When we began this project, the existing UI for uploading and packaging videos was geared towards producers making really high-production videos, and required installing a Mac app, training sessions, and entering data into what was essentially a very scary spreadsheet. This process was clunky, frustrating for producers working on tight deadlines or trying to upload edits, and alienating to producers trying to upload basic short-form videos.
As more and more teams started making video content (and making their own one-off scary and siloed spreadsheets), it became clear to the tech team that there was a need for a centralized internal tool for uploading and managing videos. Plus, getting all of our videos within the same tech ecosystem (aka our video API) would mean that we could build other useful future tools for creators, such as performance dashboards and alerts/notifications.
⋅MVP: The "Quick Uploader"⋅
The tough part about creating a universal uploader was that every team had vastly different needs. We started with designing a MVP version of the uploader for the users with the simplest video workflow: video producers making short Facebook meme videos.
- I’m a producer on the entertainment team. I made a 5-second meme video and I want to send my asset to a curator to publish. I also want to be able to know where and when my video gets published, and I want to know how it does.
- I’m a News Producer. I want to be able to upload a breaking news video AS FAST AS POSSIBLE to get it out in the world.
- Only 1 file (optional to add a thumbnail)
- Minimal form fields to fill out
- No ability to go back and edit/replace the file
- No QC (aka: no step in the process where video gets sent to the Quality Control team for notes)
The focus of the design at this stage was to make sure that producers could upload their files quickly while filling out a minimum amount of information about the file. While the design itself was straightforward, the challenge at this stage was in working with product to eliminate form fields to the slimmest amount possible.
MVP that shipped
First pass at designing file drop zone states
Drop zones, After
⋅Part II: More complicated form fields and asset types⋅
As we onboarded more teams, we also needed to incorporate more form fields. To tackle this, we did an audit of all existing metadata form fields in Total Package (our existing Mac app for video uploads that we were working to replace).
Audit of existing form fields, compiled mostly by my product manager and engineering lead
Moving the form fields to a Sketch file, where I did some various explorations on how to visualize sections
In order to onboard more teams, we had to consider how our tool should handle the vastly different file type needs of different teams.
- Consider that different teams have different required files to upload. While some teams needed a tool to quickly drop in 1 .mp4 file and thumbnail, teams like Tasty (food content) and Nifty (DIY content) made videos that needed to be uploaded with a bunch of additional files: .mp4s formatted separately for Facebook and Youtube, thumbnails (also for FB and YT), “beauty shots” for Pinterest, and “Facebook comment” images.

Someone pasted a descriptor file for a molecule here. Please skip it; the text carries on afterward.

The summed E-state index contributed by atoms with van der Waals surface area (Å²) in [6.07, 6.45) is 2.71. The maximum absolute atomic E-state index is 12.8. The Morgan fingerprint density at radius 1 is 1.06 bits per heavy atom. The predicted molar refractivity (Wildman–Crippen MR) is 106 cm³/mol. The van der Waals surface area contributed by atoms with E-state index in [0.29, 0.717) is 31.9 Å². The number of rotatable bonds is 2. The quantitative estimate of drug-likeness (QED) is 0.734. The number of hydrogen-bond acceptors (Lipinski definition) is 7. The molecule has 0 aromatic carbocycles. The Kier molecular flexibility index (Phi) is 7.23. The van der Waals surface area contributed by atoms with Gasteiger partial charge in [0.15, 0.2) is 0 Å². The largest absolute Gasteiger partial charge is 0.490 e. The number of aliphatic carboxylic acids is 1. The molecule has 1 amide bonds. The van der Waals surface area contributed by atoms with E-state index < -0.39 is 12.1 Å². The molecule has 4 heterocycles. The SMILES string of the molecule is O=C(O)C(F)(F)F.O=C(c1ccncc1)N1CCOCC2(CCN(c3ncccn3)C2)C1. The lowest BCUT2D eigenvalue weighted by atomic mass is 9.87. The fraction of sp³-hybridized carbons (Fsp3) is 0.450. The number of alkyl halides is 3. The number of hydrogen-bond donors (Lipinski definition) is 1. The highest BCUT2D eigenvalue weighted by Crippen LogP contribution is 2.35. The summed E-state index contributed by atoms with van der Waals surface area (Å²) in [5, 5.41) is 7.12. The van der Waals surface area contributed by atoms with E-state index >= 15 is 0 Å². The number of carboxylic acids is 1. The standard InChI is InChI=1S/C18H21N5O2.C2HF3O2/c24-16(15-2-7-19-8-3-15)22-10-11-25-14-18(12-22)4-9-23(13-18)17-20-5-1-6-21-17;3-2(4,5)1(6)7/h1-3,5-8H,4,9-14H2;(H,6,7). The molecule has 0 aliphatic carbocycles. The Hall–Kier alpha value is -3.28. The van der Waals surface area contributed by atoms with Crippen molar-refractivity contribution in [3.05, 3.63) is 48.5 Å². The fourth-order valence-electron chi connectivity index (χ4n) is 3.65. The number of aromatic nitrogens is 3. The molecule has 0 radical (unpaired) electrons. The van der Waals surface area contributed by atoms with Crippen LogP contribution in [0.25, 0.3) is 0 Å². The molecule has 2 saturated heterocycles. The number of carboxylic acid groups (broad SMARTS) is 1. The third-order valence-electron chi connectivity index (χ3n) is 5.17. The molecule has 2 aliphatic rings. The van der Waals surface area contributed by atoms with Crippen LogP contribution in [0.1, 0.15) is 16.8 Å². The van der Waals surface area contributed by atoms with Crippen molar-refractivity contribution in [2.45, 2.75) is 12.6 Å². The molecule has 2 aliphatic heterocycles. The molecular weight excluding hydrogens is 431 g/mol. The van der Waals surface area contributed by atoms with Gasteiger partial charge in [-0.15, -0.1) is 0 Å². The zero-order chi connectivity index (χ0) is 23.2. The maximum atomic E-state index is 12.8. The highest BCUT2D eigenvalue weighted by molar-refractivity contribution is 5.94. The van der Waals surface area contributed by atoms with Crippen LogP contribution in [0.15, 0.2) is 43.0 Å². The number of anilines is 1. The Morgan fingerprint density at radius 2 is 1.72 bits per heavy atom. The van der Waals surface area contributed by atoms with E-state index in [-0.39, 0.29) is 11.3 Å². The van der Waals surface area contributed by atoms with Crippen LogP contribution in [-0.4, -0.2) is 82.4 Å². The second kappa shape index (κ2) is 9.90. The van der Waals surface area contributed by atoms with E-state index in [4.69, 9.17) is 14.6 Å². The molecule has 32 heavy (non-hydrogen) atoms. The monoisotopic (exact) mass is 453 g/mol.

- Accommodate additional optional file types and new future types of files. Workflows for video teams were constantly evolving and changing. For example, as translating and adapting content became important to the company, stakeholders requested the ability to upload “textless .mp4s” - video files where all the text is removed, to make it easier to translate.
Early wireframes: I explored a system where users (like a Tasty food video producer) can choose a “template” that would open up drop zones for all of the required files for that project type (like a Tasty recipe video).
Early wireframes incorporating more form fields and drop zones for required files
Another thing I had to consider was the fact that certain producers needed a way to associate versions of the same video under the same project. I spent a ton of time trying to nail the flow for packaging for different social platforms, making prototypes and testing with users and teammates.
Early sketch, and an early prototype demonstrating a flow that would allow producers to upload files for different platforms in succession. One thing I learned while user testing: people kept missing the button to "package" for another platform (bottom left).
We successfully rolled out the full-fledged web uploader to all teams. The former Mac app has been successfully deprecated, and video producers at BuzzFeed now default to our tool to upload videos. It’s now used by a wide range of employees, like the BuzzFeed News team uploading interview and news clips, our live show AM to DM to upload daily shows for Twitter, the Youtube team to upload episodes of shows like Worth It, and the international Tasty team to upload recipe videos in different languages. It’s still pretty cool to walk by people’s desks and see it up on people’s monitors.